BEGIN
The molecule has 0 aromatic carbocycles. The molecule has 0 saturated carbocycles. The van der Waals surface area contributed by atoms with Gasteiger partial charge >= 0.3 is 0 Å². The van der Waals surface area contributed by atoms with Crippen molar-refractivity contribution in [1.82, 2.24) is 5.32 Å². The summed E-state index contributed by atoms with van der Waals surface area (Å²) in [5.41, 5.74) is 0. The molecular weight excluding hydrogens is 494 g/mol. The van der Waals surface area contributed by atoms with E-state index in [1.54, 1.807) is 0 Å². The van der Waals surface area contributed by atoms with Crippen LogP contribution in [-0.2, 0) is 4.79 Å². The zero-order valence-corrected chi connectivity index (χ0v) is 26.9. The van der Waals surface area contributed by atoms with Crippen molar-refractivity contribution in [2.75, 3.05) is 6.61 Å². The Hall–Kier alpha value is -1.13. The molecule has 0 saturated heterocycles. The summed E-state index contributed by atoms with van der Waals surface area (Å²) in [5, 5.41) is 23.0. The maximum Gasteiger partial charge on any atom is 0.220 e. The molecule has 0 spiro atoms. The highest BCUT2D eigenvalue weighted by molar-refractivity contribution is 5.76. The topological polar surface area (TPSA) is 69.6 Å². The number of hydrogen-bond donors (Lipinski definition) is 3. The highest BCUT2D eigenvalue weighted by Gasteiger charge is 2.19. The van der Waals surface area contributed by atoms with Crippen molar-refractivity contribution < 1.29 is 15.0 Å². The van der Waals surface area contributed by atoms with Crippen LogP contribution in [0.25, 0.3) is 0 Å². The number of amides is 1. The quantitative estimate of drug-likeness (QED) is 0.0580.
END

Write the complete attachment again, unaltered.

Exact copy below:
The molecule has 0 aromatic carbocycles. The molecule has 0 saturated carbocycles. The van der Waals surface area contributed by atoms with Gasteiger partial charge >= 0.3 is 0 Å². The van der Waals surface area contributed by atoms with Crippen molar-refractivity contribution in [1.82, 2.24) is 5.32 Å². The summed E-state index contributed by atoms with van der Waals surface area (Å²) in [5.41, 5.74) is 0. The molecular weight excluding hydrogens is 494 g/mol. The van der Waals surface area contributed by atoms with E-state index in [1.54, 1.807) is 0 Å². The van der Waals surface area contributed by atoms with Crippen LogP contribution in [-0.2, 0) is 4.79 Å². The zero-order valence-corrected chi connectivity index (χ0v) is 26.9. The van der Waals surface area contributed by atoms with Crippen molar-refractivity contribution in [2.75, 3.05) is 6.61 Å². The Hall–Kier alpha value is -1.13. The molecule has 0 saturated heterocycles. The summed E-state index contributed by atoms with van der Waals surface area (Å²) in [5, 5.41) is 23.0. The maximum Gasteiger partial charge on any atom is 0.220 e. The molecule has 0 spiro atoms. The highest BCUT2D eigenvalue weighted by molar-refractivity contribution is 5.76. The topological polar surface area (TPSA) is 69.6 Å². The number of hydrogen-bond donors (Lipinski definition) is 3. The highest BCUT2D eigenvalue weighted by Gasteiger charge is 2.19. The van der Waals surface area contributed by atoms with Crippen molar-refractivity contribution < 1.29 is 15.0 Å². The van der Waals surface area contributed by atoms with Crippen LogP contribution in [0.25, 0.3) is 0 Å². The number of amides is 1. The quantitative estimate of drug-likeness (QED) is 0.0580.